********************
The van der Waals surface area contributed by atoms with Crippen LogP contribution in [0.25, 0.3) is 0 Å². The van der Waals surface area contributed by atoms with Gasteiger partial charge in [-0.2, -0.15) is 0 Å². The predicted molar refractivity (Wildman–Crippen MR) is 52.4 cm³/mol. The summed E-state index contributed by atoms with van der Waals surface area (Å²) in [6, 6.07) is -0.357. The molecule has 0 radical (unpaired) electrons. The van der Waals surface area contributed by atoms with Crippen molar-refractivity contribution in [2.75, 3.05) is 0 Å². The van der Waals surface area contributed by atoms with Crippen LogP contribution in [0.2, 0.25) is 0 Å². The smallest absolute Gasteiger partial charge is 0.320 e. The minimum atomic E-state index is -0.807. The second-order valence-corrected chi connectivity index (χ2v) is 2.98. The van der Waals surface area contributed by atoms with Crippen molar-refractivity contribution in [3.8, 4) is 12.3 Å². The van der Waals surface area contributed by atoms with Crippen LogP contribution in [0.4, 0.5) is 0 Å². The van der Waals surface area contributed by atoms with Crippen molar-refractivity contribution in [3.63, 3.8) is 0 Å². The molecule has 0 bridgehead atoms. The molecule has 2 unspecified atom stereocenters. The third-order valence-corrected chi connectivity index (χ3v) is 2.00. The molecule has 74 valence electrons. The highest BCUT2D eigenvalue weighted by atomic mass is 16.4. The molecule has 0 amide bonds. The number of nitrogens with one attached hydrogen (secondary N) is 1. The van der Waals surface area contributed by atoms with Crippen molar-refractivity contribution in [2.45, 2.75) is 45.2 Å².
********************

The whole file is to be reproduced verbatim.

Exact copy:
The van der Waals surface area contributed by atoms with Crippen LogP contribution in [0.25, 0.3) is 0 Å². The van der Waals surface area contributed by atoms with Gasteiger partial charge in [-0.2, -0.15) is 0 Å². The predicted molar refractivity (Wildman–Crippen MR) is 52.4 cm³/mol. The summed E-state index contributed by atoms with van der Waals surface area (Å²) in [6, 6.07) is -0.357. The molecule has 0 radical (unpaired) electrons. The van der Waals surface area contributed by atoms with Crippen molar-refractivity contribution in [2.75, 3.05) is 0 Å². The van der Waals surface area contributed by atoms with Crippen LogP contribution in [0.2, 0.25) is 0 Å². The smallest absolute Gasteiger partial charge is 0.320 e. The minimum atomic E-state index is -0.807. The second-order valence-corrected chi connectivity index (χ2v) is 2.98. The van der Waals surface area contributed by atoms with Crippen molar-refractivity contribution in [3.8, 4) is 12.3 Å². The van der Waals surface area contributed by atoms with Crippen LogP contribution in [0.4, 0.5) is 0 Å². The van der Waals surface area contributed by atoms with Crippen molar-refractivity contribution in [3.63, 3.8) is 0 Å². The molecule has 0 bridgehead atoms. The molecule has 2 unspecified atom stereocenters. The third-order valence-corrected chi connectivity index (χ3v) is 2.00. The molecule has 74 valence electrons. The highest BCUT2D eigenvalue weighted by atomic mass is 16.4. The molecule has 0 amide bonds. The number of nitrogens with one attached hydrogen (secondary N) is 1. The van der Waals surface area contributed by atoms with Crippen molar-refractivity contribution in [2.45, 2.75) is 45.2 Å².